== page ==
Shouemon Kotabe was born in the Ibaragi Prefecture in 1971.
Mr. Kotabe is the 37th successor to his family’s foundry business which has been handed down for over 800 years.
Since his childhood, Mr. Kotabe helped his father make temple bells. After graduating with a Metal Engineering degree from National Takaoka College (now Toyama University), he went into training at an iron kettle studio in Morioka. He then, returned to the Kotabe Foundry run by his father and took charge of it at the age of 25.
At the foundry, on the foot of Tsukuba Mountain, Mr. Kotabe makes temple bells, fire bells and rainwater bowls. Orders come from all over Japan as well as from other countries.
After consulting about letters and patterns, he creates a mold with local sand and clay and then pours copper and tin heated to 1200 ºC into the mold. Because he doesn’t color the bells, he takes considerable time to create an elaborate mold. It takes four to six months and occasionally as long as one year to make one temple bell. A bell newly taken out from a mold is orange-brown in color. Its tone gradually changes to red, then purple and finally to blue-green. As time passes, the local air makes the bell change its color.
Wanting the sound of his bells to resonate in people’s hearts, Mr. Kotabe continues his quest for the perfect bell-tone.
Takefu Knife Village is a brand created in 1982 by local curter artisans in Takefu, the biggest cutlery producing district that proudly maintains over seven hundred years of history.
In 1983 with the collaboration of Kazuo Kawasaki, a design director who was born and raised locally, Takefu launched its new series of kitchen knives, ARTUS.
While using the traditional method to create the blade part and by utilizing a unique design to unify from the tip of the blade to the handle, it achieved a simple yet innovative, hygienic and highly aesthetic product.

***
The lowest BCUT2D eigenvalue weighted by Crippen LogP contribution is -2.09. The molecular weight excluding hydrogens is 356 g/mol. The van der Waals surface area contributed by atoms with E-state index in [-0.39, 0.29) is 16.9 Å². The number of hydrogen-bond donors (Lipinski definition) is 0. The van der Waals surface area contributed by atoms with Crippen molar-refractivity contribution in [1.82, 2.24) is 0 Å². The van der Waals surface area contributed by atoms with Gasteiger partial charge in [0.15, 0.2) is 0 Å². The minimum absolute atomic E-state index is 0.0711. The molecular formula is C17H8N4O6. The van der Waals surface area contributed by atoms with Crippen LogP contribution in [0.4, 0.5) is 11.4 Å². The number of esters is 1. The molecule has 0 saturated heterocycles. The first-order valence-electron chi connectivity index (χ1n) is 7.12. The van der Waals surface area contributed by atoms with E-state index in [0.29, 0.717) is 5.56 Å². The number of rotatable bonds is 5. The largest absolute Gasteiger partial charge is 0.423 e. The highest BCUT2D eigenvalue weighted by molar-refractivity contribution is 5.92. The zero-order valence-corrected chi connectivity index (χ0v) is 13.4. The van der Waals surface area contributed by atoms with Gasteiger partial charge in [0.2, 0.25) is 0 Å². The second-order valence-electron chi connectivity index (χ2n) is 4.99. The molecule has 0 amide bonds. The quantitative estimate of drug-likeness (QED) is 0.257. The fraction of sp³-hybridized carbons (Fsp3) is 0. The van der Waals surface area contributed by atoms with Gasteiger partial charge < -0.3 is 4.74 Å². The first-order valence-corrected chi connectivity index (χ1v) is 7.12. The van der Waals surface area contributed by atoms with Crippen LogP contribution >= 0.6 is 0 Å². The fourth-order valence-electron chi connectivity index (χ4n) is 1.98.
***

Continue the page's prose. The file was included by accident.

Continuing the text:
ATRUS is made by “fire casting”, a traditional craftsman’s striking technique, which uses a three-layer structure with steel forged by hand that is inserted between stainless steel. It is this technique that enables the knife to be sharp and resistant to rust.
ATRUS was born from a great trinity: the seven policies based on the Takefu’s commitment to create wonderful hand-made products; its traditional cutlery making method; and outstanding design by Kazuo Kawasaki. Its excellence is evident as even more than 20 years after its initial introduction it is still sold without any modifications.
Designated as the holder of National Important Intangible Cultural Heritage “Chanoyugama” (Living National Treasure) in 1996. Born in 1920 in Yamagata City, Miyagi Prefecture, Keiten Takahashi succeeded the family business of foundry at the age of 19 in 1938 and studied under Tetsushi Nagano, the holder of National Important Intangible Cultural Heritage “Chanoyugama.” By selecting high quality river sand and clay and persisting in continual production method from molding and casting to coloring and finishing, Takahashi creates Chagama (Metal Furo Brazier), which has an elegant shape and soft metal texture. To produce first-class product, he orders iron sand from Shimane Pref., which is said to be very difficult to obtain, and furthermore, he selects the superior ones by feeling with his own fingers. Saying that time and labor yield a good product, he is particular about every step in the making process and sometimes takes as many as 3 months to finish one work. The shape, patterns and metal texture, all perfectly harmonize in Takahashi’s Chagama. His Chagama is highly evaluated as a sharp and sophisticated art work.
This brass lamp is used in the lobby of the Hotel Claska in Meguro, Tokyo. Its design makes good use of light reflected from the brass.
This same form is also used to produce other pendent lighting and wall-mounted lighting fixtures at the hotel.
For the craftsmen, the idea of shipping their products without final coloring was like selling their products naked. There was a risk that small pinholes made by air or dust within the metal would show. But the casting techniques they used overcame such a risk.
It is a great challenge for craftsmen to try something that they would never have thought possible or to rethink their established works. But through projects like this, craftsmen could create something new that provided a stimulus to old designs.